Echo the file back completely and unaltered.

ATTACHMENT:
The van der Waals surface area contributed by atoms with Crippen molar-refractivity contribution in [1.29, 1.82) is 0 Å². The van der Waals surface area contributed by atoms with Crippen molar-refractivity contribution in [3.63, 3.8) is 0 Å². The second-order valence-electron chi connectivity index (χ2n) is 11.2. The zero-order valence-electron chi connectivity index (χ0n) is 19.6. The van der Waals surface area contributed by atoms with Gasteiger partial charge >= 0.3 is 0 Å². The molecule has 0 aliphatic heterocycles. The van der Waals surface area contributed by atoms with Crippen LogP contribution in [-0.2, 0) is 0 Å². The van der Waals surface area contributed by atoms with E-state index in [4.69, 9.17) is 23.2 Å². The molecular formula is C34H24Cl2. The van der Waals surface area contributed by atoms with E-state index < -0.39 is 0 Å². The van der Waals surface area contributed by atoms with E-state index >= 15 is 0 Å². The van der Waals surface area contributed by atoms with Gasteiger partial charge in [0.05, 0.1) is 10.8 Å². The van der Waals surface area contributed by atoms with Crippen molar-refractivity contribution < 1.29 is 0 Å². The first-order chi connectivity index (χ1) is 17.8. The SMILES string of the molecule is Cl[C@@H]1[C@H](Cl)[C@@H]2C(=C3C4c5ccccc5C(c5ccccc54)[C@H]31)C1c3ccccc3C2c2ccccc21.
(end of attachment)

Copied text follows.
The van der Waals surface area contributed by atoms with Crippen molar-refractivity contribution in [1.29, 1.82) is 0 Å². The van der Waals surface area contributed by atoms with Crippen molar-refractivity contribution in [3.63, 3.8) is 0 Å². The second-order valence-electron chi connectivity index (χ2n) is 11.2. The zero-order valence-electron chi connectivity index (χ0n) is 19.6. The van der Waals surface area contributed by atoms with Gasteiger partial charge >= 0.3 is 0 Å². The molecule has 0 aliphatic heterocycles. The van der Waals surface area contributed by atoms with Crippen LogP contribution in [-0.2, 0) is 0 Å². The van der Waals surface area contributed by atoms with E-state index in [4.69, 9.17) is 23.2 Å². The molecular formula is C34H24Cl2. The van der Waals surface area contributed by atoms with E-state index < -0.39 is 0 Å². The van der Waals surface area contributed by atoms with E-state index >= 15 is 0 Å². The van der Waals surface area contributed by atoms with Gasteiger partial charge in [0.05, 0.1) is 10.8 Å². The van der Waals surface area contributed by atoms with Crippen molar-refractivity contribution < 1.29 is 0 Å². The first-order chi connectivity index (χ1) is 17.8. The SMILES string of the molecule is Cl[C@@H]1[C@H](Cl)[C@@H]2C(=C3C4c5ccccc5C(c5ccccc54)[C@H]31)C1c3ccccc3C2c2ccccc21.